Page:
My Belovèd Sisters
Photo taken on December 24, 2004, during my family's yearly Christmas get-together at our home in San Pedro, Laguna, Philippines: My belovèd sisters, Niña Rica, 21, Karen, 28, Kimberly Mae, 24, and Lovella, 30
I'm so blessed for having beautiful, loving, and, most of all, family-oriented sisters—who never fail to remind me of my brilliance when I'm in self-doubt, of their all-out support for my decisions, of their love when I feel down and alone, and of their acceptance in case all else fail where I am.
I was only three years old when my first sister was born on September 29, 1974, at Pasay-Parañaque General Hospital in Baclaran, Pasay-Parañaque boundary; so I can no longer remember specific moments except for a scene in which I was with my father on our way to the nursery; my father then carried me so I could see our newborn baby through the glass window of the nursery. I know how really excited I was for finally having had a sibling. My father named my first sister Lovella, rhyming with our surname, Mella. We (her family and friends) fondly call her Lovel or Lovelle, while our cousins on the paternal side call her Lovely.
My second sister, Karen, was born on August 17, 1976, also at Pasay-Parañaque General Hospital. The most distinguishing feature Karen had as a baby was her chinky eyes. Karen's appellation would have been Marinella, a name my father thought of, again to rhyme with our surname. However, according to my mother, my maternal grandmother insisted that the baby's name be changed to Karen, which Grandmother derived from the name of an international-beauty-pageant contestant that year. I'm unsure yet I supposed it was either Miss Germany Karen Fastner (Miss Europe Pageant 1976) or Miss Australia Karen Jo Pini (Miss World 1976).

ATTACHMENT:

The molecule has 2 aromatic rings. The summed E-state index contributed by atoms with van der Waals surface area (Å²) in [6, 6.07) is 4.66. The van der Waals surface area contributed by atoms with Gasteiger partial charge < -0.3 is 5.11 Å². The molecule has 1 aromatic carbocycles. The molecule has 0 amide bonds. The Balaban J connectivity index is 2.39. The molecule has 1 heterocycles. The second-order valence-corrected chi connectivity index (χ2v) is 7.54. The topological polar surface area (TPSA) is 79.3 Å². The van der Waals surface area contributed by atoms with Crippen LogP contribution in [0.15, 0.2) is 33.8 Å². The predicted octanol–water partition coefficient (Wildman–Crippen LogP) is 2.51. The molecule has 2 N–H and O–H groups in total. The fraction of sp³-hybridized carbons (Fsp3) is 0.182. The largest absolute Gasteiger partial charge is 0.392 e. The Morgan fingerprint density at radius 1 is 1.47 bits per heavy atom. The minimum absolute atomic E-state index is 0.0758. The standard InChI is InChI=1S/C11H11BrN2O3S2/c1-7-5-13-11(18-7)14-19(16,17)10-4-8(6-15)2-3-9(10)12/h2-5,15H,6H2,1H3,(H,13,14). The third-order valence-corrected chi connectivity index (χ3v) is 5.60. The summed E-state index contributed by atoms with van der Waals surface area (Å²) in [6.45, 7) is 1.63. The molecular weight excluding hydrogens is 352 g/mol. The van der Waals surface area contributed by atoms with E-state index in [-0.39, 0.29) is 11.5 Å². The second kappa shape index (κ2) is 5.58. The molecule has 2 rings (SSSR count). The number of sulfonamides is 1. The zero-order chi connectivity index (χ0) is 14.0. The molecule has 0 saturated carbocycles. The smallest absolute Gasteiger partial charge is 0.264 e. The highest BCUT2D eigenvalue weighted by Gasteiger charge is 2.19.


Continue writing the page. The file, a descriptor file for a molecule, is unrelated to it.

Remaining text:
I was the one who accompanied my mother to Pasay City General Hospital on the dawn of December 3, 1980, when she said she felt she was already giving birth to my third sister. I was in fourth grade at St. Mary's Academy, Pasay City. While my mother was in the delivery room, I was a barely ten-year-old buying the provisions on the list my mother gave me, there at the stores along Libertad Street in Pasay City. When I returned to the hospital, my mother was already in the ward; and a very beautiful, fair-complexioned, dark blonde–haired baby was lying beside her. I couldn't believe at first that it was my newborn sister; I thought my mother was kidding me; I surmised the baby belonged to the younger-looking mother occupying the bed beside my mother's. That was how beautiful my third sister was—I couldn't believe she was a sister of mine—although, she eventually grew up looking as if she was a female version of me—a reality I've long accepted, and with which both Kim and I continue to delight. Then, my mother told me she was yet to think of a name for the baby. She asked me for a suggestion; it was then that the name printed on the box of tissue paper on the table had caught my wandering eyes: Kimberly-Clark. I said: "Kimberly!" Mother responded: "That's a beautiful name. Let's add Mae." I smiled and then stared back adoringly at my cute newborn sister and said: "Hello, Kimberly Mae."
I was there during the very moment my mother was giving birth to my youngest sister, on September 6, 1983, at a lying-in clinic in Bangkal, Makati, Philippines. I wanted the baby to be a boy (for an obvious reason), so I was wide-eyed in awe when I saw something long sticking out of the baby's body: I thought it was a penis, but it turned out to be the umbilical cord. Nevertheless, I felt happy for having had a new baby in the family. Mother and I were the ones who thought of names to be given to the baby: If Niña Rica had not been chosen, you would have surely been calling my youngest sister Maurice.